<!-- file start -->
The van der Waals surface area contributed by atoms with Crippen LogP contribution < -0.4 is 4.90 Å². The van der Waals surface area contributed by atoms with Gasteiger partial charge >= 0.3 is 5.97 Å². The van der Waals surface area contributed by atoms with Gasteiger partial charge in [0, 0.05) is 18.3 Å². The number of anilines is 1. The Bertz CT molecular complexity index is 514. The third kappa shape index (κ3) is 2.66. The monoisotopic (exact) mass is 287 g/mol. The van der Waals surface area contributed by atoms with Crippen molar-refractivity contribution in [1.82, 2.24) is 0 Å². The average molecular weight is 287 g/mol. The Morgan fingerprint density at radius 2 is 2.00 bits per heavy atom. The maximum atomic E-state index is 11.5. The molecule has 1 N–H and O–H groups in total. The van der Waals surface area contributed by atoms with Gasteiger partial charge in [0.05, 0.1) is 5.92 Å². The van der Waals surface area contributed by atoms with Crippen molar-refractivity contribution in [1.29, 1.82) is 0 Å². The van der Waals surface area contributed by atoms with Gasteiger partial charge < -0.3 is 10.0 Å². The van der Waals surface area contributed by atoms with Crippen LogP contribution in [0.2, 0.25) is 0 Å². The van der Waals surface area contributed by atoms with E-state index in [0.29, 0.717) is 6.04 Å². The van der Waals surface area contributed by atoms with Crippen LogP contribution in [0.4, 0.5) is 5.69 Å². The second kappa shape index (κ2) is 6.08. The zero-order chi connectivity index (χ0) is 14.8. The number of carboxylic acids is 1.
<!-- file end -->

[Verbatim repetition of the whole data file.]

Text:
The van der Waals surface area contributed by atoms with Crippen LogP contribution < -0.4 is 4.90 Å². The van der Waals surface area contributed by atoms with Gasteiger partial charge >= 0.3 is 5.97 Å². The van der Waals surface area contributed by atoms with Gasteiger partial charge in [0, 0.05) is 18.3 Å². The number of anilines is 1. The Bertz CT molecular complexity index is 514. The third kappa shape index (κ3) is 2.66. The monoisotopic (exact) mass is 287 g/mol. The van der Waals surface area contributed by atoms with Crippen molar-refractivity contribution in [1.82, 2.24) is 0 Å². The average molecular weight is 287 g/mol. The Morgan fingerprint density at radius 2 is 2.00 bits per heavy atom. The maximum atomic E-state index is 11.5. The molecule has 1 N–H and O–H groups in total. The van der Waals surface area contributed by atoms with Gasteiger partial charge in [0.05, 0.1) is 5.92 Å². The van der Waals surface area contributed by atoms with Crippen molar-refractivity contribution in [1.29, 1.82) is 0 Å². The van der Waals surface area contributed by atoms with Gasteiger partial charge < -0.3 is 10.0 Å². The van der Waals surface area contributed by atoms with Crippen LogP contribution in [0.2, 0.25) is 0 Å². The van der Waals surface area contributed by atoms with E-state index in [0.29, 0.717) is 6.04 Å². The van der Waals surface area contributed by atoms with Crippen LogP contribution in [0.4, 0.5) is 5.69 Å². The second kappa shape index (κ2) is 6.08. The zero-order chi connectivity index (χ0) is 14.8. The number of carboxylic acids is 1.